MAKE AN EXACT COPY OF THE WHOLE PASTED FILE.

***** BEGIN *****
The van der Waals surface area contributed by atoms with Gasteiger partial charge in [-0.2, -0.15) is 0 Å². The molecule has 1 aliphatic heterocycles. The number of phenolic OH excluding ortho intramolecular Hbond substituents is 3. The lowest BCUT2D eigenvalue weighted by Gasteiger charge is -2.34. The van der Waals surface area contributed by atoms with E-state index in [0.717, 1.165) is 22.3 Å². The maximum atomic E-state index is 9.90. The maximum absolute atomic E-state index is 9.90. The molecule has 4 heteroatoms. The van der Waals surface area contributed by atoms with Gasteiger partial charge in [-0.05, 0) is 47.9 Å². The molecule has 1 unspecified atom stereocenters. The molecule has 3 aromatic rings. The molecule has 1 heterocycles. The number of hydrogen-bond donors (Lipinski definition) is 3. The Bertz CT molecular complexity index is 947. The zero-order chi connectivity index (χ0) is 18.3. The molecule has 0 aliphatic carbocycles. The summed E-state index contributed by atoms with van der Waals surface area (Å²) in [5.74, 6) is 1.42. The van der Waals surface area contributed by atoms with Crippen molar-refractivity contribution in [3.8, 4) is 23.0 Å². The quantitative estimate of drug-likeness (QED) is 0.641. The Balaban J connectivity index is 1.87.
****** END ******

The van der Waals surface area contributed by atoms with Gasteiger partial charge in [-0.2, -0.15) is 0 Å². The molecule has 1 aliphatic heterocycles. The number of phenolic OH excluding ortho intramolecular Hbond substituents is 3. The lowest BCUT2D eigenvalue weighted by Gasteiger charge is -2.34. The van der Waals surface area contributed by atoms with E-state index in [0.717, 1.165) is 22.3 Å². The maximum atomic E-state index is 9.90. The maximum absolute atomic E-state index is 9.90. The molecule has 4 heteroatoms. The van der Waals surface area contributed by atoms with Gasteiger partial charge in [-0.05, 0) is 47.9 Å². The molecule has 1 unspecified atom stereocenters. The molecule has 3 aromatic rings. The molecule has 1 heterocycles. The number of hydrogen-bond donors (Lipinski definition) is 3. The Bertz CT molecular complexity index is 947. The zero-order chi connectivity index (χ0) is 18.3. The molecule has 0 aliphatic carbocycles. The summed E-state index contributed by atoms with van der Waals surface area (Å²) in [5.74, 6) is 1.42. The van der Waals surface area contributed by atoms with Crippen molar-refractivity contribution in [3.8, 4) is 23.0 Å². The quantitative estimate of drug-likeness (QED) is 0.641. The Balaban J connectivity index is 1.87.